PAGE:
Could a modified vegetable compound treat multiple sclerosis?

woman cutting vegetables
Scientists have developed a modified flavonoid—a class of chemicals found in fruits and vegetables—that successfully promoted the rebuilding of the myelin that's damaged in conditions such as multiple sclerosis. (Anchiy/iStock/Getty Images Plus/Getty Images)

Flavonoids are chemicals in fruits and vegetables that have been used in some consumer health products such as nutritional supplements and cosmetics. Scientists at the Oregon Health & Science University (OSHU) have modified a flavonoid to create a drug they say might treat multiple sclerosis (MS) by regrowing the protective sheath around neurons called myelin.

The drug, called S3, reverses a mechanism that blocks the growth of myelin-producing glial cells called oligodendrocytes. That helped create new myelin sheaths in mice, the team reported in the journal Glia.

Back in 2005, Larry Sherman, Ph.D., and scientists at his lab found that the accumulation of a molecule called hyaluronic acid (HA) in the brain inhibits oligodendrocyte progenitors from maturing into myelin-forming cells. The phenomenon can be seen in myelin lesions from individuals with MS and in mice with a similar condition.

A family of enzymes called hyaluronidases can degrade HA. The scientists later found that the HA fragments are responsible for instructing immature oligodendrocytes’ myelin genes to stay inactive. They hypothesized that blocking hyaluronidase could promote remyelination.

Guided by that clue, researchers led by OHSU selected the modified flavonoid S3. In mice studies, the drug helped lift HA’s restrictive influence and triggered precursor cells to form functional myelin sheaths.

“It’s not only showing that the myelin is coming back, but it’s causing the axons to fire at a much higher speed,” Sherman said in a statement. “That’s exactly what you want functionally.”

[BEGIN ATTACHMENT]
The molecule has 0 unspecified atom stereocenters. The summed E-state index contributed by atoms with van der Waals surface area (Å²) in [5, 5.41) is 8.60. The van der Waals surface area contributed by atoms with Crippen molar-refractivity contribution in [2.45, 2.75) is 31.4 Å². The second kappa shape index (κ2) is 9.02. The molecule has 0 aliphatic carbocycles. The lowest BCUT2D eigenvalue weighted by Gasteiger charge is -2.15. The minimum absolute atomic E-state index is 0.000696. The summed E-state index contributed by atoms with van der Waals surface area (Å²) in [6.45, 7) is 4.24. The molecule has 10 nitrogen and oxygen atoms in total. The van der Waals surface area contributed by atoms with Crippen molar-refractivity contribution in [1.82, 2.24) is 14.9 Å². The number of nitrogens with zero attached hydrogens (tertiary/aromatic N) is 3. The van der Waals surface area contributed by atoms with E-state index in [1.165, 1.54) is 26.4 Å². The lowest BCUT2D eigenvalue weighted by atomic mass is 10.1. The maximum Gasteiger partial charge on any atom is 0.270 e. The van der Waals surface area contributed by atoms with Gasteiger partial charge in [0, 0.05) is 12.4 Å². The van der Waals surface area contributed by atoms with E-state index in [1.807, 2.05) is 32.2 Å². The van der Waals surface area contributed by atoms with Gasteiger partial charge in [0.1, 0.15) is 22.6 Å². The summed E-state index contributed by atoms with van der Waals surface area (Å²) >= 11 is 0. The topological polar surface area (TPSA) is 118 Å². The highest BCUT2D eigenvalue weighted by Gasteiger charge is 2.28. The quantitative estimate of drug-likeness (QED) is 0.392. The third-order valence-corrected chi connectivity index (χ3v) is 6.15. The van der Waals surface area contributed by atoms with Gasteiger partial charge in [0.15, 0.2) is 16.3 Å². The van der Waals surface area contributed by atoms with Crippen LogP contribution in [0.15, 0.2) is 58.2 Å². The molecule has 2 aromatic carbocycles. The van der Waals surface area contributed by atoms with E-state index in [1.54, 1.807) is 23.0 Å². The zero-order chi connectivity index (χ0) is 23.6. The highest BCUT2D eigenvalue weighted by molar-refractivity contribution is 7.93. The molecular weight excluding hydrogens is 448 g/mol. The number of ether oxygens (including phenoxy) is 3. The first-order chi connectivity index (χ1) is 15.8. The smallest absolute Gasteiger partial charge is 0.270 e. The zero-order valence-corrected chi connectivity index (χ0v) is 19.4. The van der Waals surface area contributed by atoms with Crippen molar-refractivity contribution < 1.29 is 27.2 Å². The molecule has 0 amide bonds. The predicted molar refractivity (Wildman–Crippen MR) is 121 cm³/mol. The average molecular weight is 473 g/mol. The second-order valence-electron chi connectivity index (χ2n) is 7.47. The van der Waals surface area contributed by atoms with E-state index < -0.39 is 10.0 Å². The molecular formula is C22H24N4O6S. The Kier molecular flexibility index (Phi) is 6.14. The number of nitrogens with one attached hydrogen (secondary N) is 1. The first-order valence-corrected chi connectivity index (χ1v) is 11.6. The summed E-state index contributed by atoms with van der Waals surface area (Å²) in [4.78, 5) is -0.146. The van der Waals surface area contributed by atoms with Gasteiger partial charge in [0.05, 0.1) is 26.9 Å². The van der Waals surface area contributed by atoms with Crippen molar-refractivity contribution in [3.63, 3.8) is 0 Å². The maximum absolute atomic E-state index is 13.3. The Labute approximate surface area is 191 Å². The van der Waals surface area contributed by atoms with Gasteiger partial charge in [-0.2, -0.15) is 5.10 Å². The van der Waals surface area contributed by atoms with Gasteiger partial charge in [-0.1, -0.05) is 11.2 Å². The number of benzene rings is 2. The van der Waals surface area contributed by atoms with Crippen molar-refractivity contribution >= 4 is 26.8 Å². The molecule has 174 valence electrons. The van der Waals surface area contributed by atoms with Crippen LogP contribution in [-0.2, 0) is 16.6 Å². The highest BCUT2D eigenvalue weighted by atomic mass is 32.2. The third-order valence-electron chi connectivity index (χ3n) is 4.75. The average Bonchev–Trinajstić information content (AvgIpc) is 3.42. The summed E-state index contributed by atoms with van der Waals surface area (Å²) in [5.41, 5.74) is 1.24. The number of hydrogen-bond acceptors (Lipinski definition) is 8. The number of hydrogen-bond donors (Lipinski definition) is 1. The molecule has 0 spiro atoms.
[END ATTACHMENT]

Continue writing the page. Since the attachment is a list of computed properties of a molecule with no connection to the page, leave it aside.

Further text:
RELATED: Could a safer version of an old blood pressure drug be repurposed in multiple sclerosis?

Damage to myelin is a hallmark of MS, so healing it has become a popular strategy among scientists trying to treat the neurodegenerative condition. A research team led by the University of Maryland School of Medicine recently found that stem cells in hair follicles with the CD34 surface protein could repair myelin in mice. Scientists at the University of Chicago showed that a derivative of the hypertension drug Wytensin (guanabenz) might be repurposed to protect oligodendrocytes from inflammatory damage and prevent myelin loss.

On the industry side, Convelo Therapeutics recently partnered with Roche’s Genentech to discover novel remyelinating therapies against neurological disorders such as MS. The startup’s target circles around inhibiting CYP51, TM7SF2 and EBP, which are enzymes in the brain that help produce cholesterol. Blocking these enzymes has been shown to drive oligodendrocyte formation and remyelination.

Sherman and colleagues at OHSU have now started to use S3 on macaque monkeys who have a naturally occurring MS-like disease called Japanese macaque encephalomyelitis.

"I think we'll know in about a year if this is the exact right drug to try in human clinical trials," Sherman said. “If it's not, we know from the mouse studies that this approach can work. The question is, can this drug be adapted to bigger human brains?”